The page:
Birds exhibit complex social behaviors that can shed light on the finer points of their relationships with one another, but the question of whether birds can form friendships has intrigued scientists and bird enthusiasts alike, leading to numerous studies and field observations that reveal the depth of their connections.
It turns out that birds do like to hang out with each other, as this study on flamingoes has shown. Friendship means many things, but fundamentally it’s about spending time together outside of immediate family groups, grooming each other, playing together, helping each other out - all activities which birds engage in throughout their lives. Many species have been observed in a scientific environment carrying out these actions, thus the only conclusion one can truly reach from this behavior, if we use it as our yardstick for measuring friendship, is that birds can be chums. But it might not be entirely selfless.
RAVENS AND RECIPROCATION
Helping each other out always runs the risk of exploitation. However, just like us, birds have been seen to use strategies to ensure mutual benefit is achieved through social interaction. Being social birds, corvids are a perfect study species for these tactics. Famously monogamous as breeding pairs, we also now know that teenager ravens form groups to oust older birds from a carcass. Researchers laced pieces of meat with colored beads, and found that the same colors were regurgitated in the same roost areas. Therefore, those that ate together, slept together.
Another study found that ravens form long-lasting friendships based on mutual trust and cooperation with other ravens, lasting for years. Published in the journal Animal Behaviour, the scientists found that the ravens spent more time with specific ravens than with others, engaging in mutual preening (known as allopreening), playing, and sharing food. These smaller groups were more likely to help each other out by warning each other of incoming danger. When a certain individual flew to another part of the park, the same individuals followed with the grouping remaining constant throughout each day, every day. In short, they liked each other.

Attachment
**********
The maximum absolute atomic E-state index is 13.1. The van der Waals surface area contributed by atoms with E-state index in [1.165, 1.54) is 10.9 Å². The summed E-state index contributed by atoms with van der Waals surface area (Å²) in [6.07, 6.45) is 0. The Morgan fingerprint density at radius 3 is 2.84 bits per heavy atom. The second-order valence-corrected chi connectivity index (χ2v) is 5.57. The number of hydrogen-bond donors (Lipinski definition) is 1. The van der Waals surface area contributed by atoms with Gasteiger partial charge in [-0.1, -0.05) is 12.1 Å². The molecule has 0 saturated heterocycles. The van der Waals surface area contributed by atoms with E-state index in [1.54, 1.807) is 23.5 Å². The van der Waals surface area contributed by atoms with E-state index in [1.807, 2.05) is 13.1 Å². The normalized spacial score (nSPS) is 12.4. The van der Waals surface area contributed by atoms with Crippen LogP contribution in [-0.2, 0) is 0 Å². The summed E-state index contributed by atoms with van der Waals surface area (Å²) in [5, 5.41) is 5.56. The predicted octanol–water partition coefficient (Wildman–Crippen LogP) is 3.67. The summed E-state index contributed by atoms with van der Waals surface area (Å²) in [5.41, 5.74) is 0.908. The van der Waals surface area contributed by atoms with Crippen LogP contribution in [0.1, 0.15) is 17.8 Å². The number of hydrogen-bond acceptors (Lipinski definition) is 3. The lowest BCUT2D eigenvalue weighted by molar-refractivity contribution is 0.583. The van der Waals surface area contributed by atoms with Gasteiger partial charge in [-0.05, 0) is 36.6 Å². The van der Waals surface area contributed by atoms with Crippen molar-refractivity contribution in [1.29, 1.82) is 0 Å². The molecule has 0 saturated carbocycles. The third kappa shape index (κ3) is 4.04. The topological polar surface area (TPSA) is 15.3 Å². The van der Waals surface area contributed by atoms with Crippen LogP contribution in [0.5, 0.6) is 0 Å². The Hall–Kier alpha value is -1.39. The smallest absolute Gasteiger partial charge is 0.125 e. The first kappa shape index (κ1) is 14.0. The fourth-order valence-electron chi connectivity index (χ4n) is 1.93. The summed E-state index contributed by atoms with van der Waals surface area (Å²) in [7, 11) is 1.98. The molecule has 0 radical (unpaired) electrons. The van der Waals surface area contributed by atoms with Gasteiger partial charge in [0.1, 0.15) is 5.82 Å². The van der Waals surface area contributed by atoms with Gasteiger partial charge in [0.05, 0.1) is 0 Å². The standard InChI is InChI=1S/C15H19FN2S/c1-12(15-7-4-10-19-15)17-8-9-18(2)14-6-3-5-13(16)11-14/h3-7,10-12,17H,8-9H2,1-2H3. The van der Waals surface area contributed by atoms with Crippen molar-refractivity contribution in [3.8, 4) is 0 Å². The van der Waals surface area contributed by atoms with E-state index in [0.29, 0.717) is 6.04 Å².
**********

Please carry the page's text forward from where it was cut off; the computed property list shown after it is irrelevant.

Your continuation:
While scientists debate why birds form friendships, whether it's for food, protection, or reproduction, it's undeniable that they do.
PIGEON PALS AND GOOSE GANGS
Studies on pigeons have revealed these birds not only remember individual pigeons and actively approach them through a crowd, but also exhibit the same mutual preening behaviors and nest-sharing with these preferred companions, social bonds that can only be described as friendship. Similarly, field observations have revealed that migrating flocks of geese choose who to fly with and pair up with the same birds each year, and will honk during the flight to encourage each other, warn of danger, and take turns leading the group.
A 2019 study into vulturine guineafowl found that these large plump birds with beautiful blue plumage could get on with everybody. Over twelve months, the researchers followed the same 400 or so adults across central Kenya. Every bird had been GPS-tagged, and over a short space of time smaller social groups formed giving rise to 18 distinct gangs. As the birds moved across the landscape, sometimes up to 15 kilometers a day, the birds all moved as one large unit, but the defined groups remained the same, with no random interactions or crossovers occurring at all as they progressed. But they always stuck together as a community.
CAN WE BOND WITH BIRDS?
While scientists debate why birds form friendships, whether it's for food, protection, or reproduction, it's undeniable that they do. This also poses another question: can they be our friends? There are many stories throughout history about humans forming friendships with birds that science now backs up. And now you can make it happen in your own backyard!
If you're interested in observing some of these feathered friendships with your local birds, you can get to know them personally! A smart bird feeder shows you exactly who is stopping by in your neighborhood, so you can familiarize yourself with your avian neighbors through high-resolution photos and a video feed. The birds won’t even know you’re there as they go about their lives making friends in their natural habitat.